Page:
The team also uses the IR as a practical resource to support the daily life of CCT. For example, it is home to a monthly professional development bulletin for staff, it hosts the Expert Gallery, and there is a ‘Featured Researcher’ slot drawn from that Expert Gallery.

Justin notes: “When we began using Digital Commons, there were things that it would never have occurred to us to capture. However, the more you use it, the more uses you find for it.” Marie adds: “These days, we’re quite horrified if we think that we've put something on a site like YouTube that could have been embedded in the repository. That’s a lost engagement opportunity."

Recording the past: Using the IR as an institutional memory

CCT College Dublin is growing rapidly, with a big commitment to teaching, learning and research, and a strong focus on sectoral engagement. Marie explains: “It’s important to us to capture this. ARC offers us a unique opportunity to preserve the college’s history.”

Justin adds: “Having an institutional repository memory is hugely important to the fabric of life at CCT and Digital Commons has given us the scope to present graduations from years past, stories of alumni and student successes. Student partnership, in particular, is such an important part of our remit at CCT – storing that sort of personalized history in all its formats is one of our key reasons for choosing this software.”

Looking to the future: from virtual exhibitions to a new journal

Although ARC is already live and accessible, one of the next steps for the team is the ‘official IR launch’ later this year. But even with the site up and running and a steady pipeline of content assured, they have no plans to take it easy.

Topping their ‘to do’ list are virtual student exhibitions, self-archiving for published faculty, and a project that particularly excites Justin and Marie; launching a new journal on ARC. Both have previous journal experience – Justin is an editorial board member of Studies in Arts and Humanitiesopens in new tab/window and Marie was a founding member and managing editor of DBS Business Reviewopens in new tab/window. So, when they were introduced to the journal publishing functionality on Digital Commons, it wasn’t long before they were jotting down ideas for a new CCT title, says Marie.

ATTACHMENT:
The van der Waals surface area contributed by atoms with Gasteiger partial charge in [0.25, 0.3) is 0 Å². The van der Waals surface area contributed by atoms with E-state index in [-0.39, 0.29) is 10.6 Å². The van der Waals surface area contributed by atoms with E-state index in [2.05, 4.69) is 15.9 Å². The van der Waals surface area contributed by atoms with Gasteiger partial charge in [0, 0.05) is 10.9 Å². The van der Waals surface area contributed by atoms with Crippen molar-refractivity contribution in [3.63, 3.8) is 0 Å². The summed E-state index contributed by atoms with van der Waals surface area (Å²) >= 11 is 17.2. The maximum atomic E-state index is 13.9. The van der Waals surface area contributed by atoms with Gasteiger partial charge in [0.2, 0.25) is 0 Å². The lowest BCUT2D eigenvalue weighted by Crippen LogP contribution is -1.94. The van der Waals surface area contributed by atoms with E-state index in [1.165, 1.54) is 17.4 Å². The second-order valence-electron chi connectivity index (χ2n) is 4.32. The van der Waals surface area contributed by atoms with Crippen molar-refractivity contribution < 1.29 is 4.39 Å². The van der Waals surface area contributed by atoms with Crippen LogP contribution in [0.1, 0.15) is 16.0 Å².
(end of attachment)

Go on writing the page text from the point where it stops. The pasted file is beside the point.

Together with faculty, they want to create a journal to showcase the work of students and staff. And it will have the added benefit of driving more traffic to ARC.  Marie explains: “When I was a student, there was a feeling that you weren’t senior enough to publish in peer-reviewed titles. But when we launched DBS Business Review, we accepted submissions from everyone – professors, undergraduate students, Masters students, and so forth. There's a great sense of inclusivity and diversity in that approach and we’d like to create the same ethos with our CCT journal.”  Justin adds: “It will be a very natural extension of the way that we already use ARC to enhance scholarship and research among students.”

But their key focus for 2021 will remain growing the ARC collections on offer. Marie admits: “Sometimes when we look at other repositories, it’s quite intimidating – they might have had 1 million downloads and we’re still at the very early stages, but what we’ve uploaded is being used in very practical ways; for example, we’ve had students tell us that a piece of work helped them understand what a high-quality project looks like and how you structure it.”

She adds: “In the end, it’s about going at your own pace and selecting the items that really add to the intellectual life of your students, lecturers and peers.”

CCT College Dublin and Hume Library

Founded by College President, Neil Gallagher, CCT College Dublin specializes in ICT and Business. Inaugurated on Monday 7 February 2005 with just 11 students, over the 15 years since the college’s launch, staff numbers have reached 70 while student numbers have grown to more than 1,000, enrolled in undergraduate, postgraduate and professional programs.

The CCT Hume Library’s physical book collection is complemented by online journal databases and ebooks. It also offers online reading list software, LibGuide software, and an information literacy program covering areas such as referencing, academic writing and integrity issues. For CCT College Dublin, sectoral outreach is a key priority. Among the initiatives the library contributes to are Women in Tech Dublin, the National Student Engagement Programme, and the Library Association of Ireland.


Portrait photo of Linda Willems


Linda Willems

Freelance writer and owner

Blue Lime Communications

Read more about Linda Willems